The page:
I love the Academy Awards and last year I realized how few of the “Best Picture” winners I’d actually seen. So I made it a goal to see all 83 winners and blog my thoughts about them along the way.
Why did it win? Should another movie have won instead? Has it become a beloved classic or do many of you not even recognize the title? I invite you, my friends and guests, to comment along with me. Do you agree/disagree? I should be fair and place a SPOLIER ALERT on this blog since I’ll be writing about various parts of the movie. So read at your own risk…
I have often told people that I have movie amnesia… I can see a movie and forget all about it years later. So for that reason, I am re-watching the 27 I’ve seen before. That said, if no one visits or reads my blog and I basically perform the online equivalent of talking to a brick wall, that’s fine; if for nothing else, it’ll be my own reminder. Enjoy!
And the Oscar goes to…
Thursday, February 24, 2011
Wednesday, February 16, 2011
Tuesday, February 15, 2011
Thursday, February 10, 2011
Wednesday, February 9, 2011
Tuesday, February 1, 2011
This has to be one of my favorite movies of all time, so I had to start my blog with this musical. Who didn't dream of growing up in a large family that sang choreographed songs in coordinating outfits made from curtains?!
For those of you who may not be familiar with this movie (and I hope there are none), it is Rodgers & Hammerstein's recreation of the real-life story of postulant Maria, played perfectly by Julie Andrews, who left Austria's Nonnberg Abbey, became a governess to seven motherless children, fell in love with their father Captain Von Trapp, and helped lead the singing family out of Nazi-occupied Austria to Switzerland (and then to America).
The Sound of Music is one of ten musicals to ever win in this category. Perhaps what helped it win was that it is a "bio-pic"- a movie based on real-life people or events; those tend to be favorites among the Academy. This wholesome film even surpassed "Gone With the Wind" (1939) as the #1 box office hit of all time. In 1965, this movie was up against "Darling", "Doctor Zhivago", "Ship of Fools", and "A Thousand Clowns", none of which I've seen, so I can't offer any honest commentary about how it deserved to win. I read that "Doctor Zhivago" had the same number of nominations (ten) and both DZ and SoM won five awards that night, so I bet it was a close race. According to me, however, this movie deserved to win.
Forty-five years after its release, this sentimental movie is just as celebrated as ever. Even Oprah had the cast on her show recently to commemorate this musical achievement in our history. Who out there can't sing a verse or at least hum a little of "My Favorite Things" or "Do, Re, Mi"? The music of this movie has become as famous, if not more famous, than the movie itself. Did the movie become so popular because of its Oscar win or did it win because it was simply brilliant? Both are true, I believe. It is a timeless story of love and perseverance.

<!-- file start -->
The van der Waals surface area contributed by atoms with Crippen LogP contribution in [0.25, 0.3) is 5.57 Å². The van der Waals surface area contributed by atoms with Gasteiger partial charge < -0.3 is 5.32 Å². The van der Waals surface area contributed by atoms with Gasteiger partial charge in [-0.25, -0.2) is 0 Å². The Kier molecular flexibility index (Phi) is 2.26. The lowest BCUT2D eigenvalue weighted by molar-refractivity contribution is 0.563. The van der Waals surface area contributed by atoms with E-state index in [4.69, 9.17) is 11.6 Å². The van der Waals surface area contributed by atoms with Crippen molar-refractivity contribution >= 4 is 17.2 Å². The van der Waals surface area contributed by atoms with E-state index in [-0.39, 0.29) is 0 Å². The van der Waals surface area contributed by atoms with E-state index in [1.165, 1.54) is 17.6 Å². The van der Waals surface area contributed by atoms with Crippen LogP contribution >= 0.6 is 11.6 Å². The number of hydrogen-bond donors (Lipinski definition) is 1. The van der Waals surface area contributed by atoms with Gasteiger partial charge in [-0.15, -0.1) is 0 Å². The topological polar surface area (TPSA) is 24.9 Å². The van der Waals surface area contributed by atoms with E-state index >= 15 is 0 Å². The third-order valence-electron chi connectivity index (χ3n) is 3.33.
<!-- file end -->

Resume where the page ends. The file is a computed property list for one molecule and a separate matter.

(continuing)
My jaw drops every time I remember that the beautiful Julie Andrews was my age (29) when she filmed this movie. Her gorgeous voice and wonderful expressions should have lent her the award for Best Actress, but it didn't. I guess I'll have to settle for her win the previous year for another one of my favorites, "Mary Poppins".
In the summer of 2006, my wonderful husband and I traveled to Europe and decided to stop off in Salzburg, Austria and go on our own SoM tour. I got a map, grabbed us a couple of bikes, and headed off to find the filming locations or the inspirations for the movie. Thanks to our handy travel guide by Rick Steves, we discovered the Von Trapp family mansion used in the movie was actually two separate homes in Salzburg. One house was filmed only from the front when Maria first comes singing and skipping down the lane. A different house was filmed for the backside in order to have the lake behind it. Both of these houses were being lived in when we visited, so we tried avoiding looking like voyeurs as we snapped our pictures from a distance. (The inside of the mansion was filmed on a soundstage.) If any of you are lucky enough to visit this city too, make sure to stop by the gazebo now resting in a local park. And don't forget to check out the real Nonnberg Abbey and Salzburg Cemetary that served as inspirations for the movie sets.
The real Von Trapp family settled in Vermont after coming to the States and even opened a vacation Lodge for the public: http://www.trappfamily.com/. I'm sure this goes without stating, that staying at that Lodge is definitely on my Bucket List.
MY FAVORITE SCENE:
Maria takes the newly-clad children out in Salzburg and has many new adventures; they visit the farmers' market, ride in a carriage, learn to sing, have a picnic lunch, climb trees, and even ride along in (and fall out of) a boat. To me, it's a perfect scene to depict the fun and innocence of youth. The part that always makes me smile is pictured below... Maria teaches the children to sing with the gorgeous backdrop of the green Austrian mountains. The hills were truly alive with the sound of music!
Singing leads to happiness. Whether you're wishing for confidence, distracting yourself from a scary situation, or putting on a marionette show, singing simply makes you smile and feel better.
Children need fresh air and play clothes. Since I can't sew, I choose to buy them for my kiddos, but nonetheless, children need clothes they feel comfortable in while playing outdoors. There's something about fresh air that invigorates the soul (and wears them out for a good nap...)!
And on a more serious note...
The Lord will lead you where you need to be. Our Father has a plan for all of us. If we listen to Him and seek His will in our lives, we shall be content. When our lives become confusing and difficult, fervent prayer can lead us back to Him.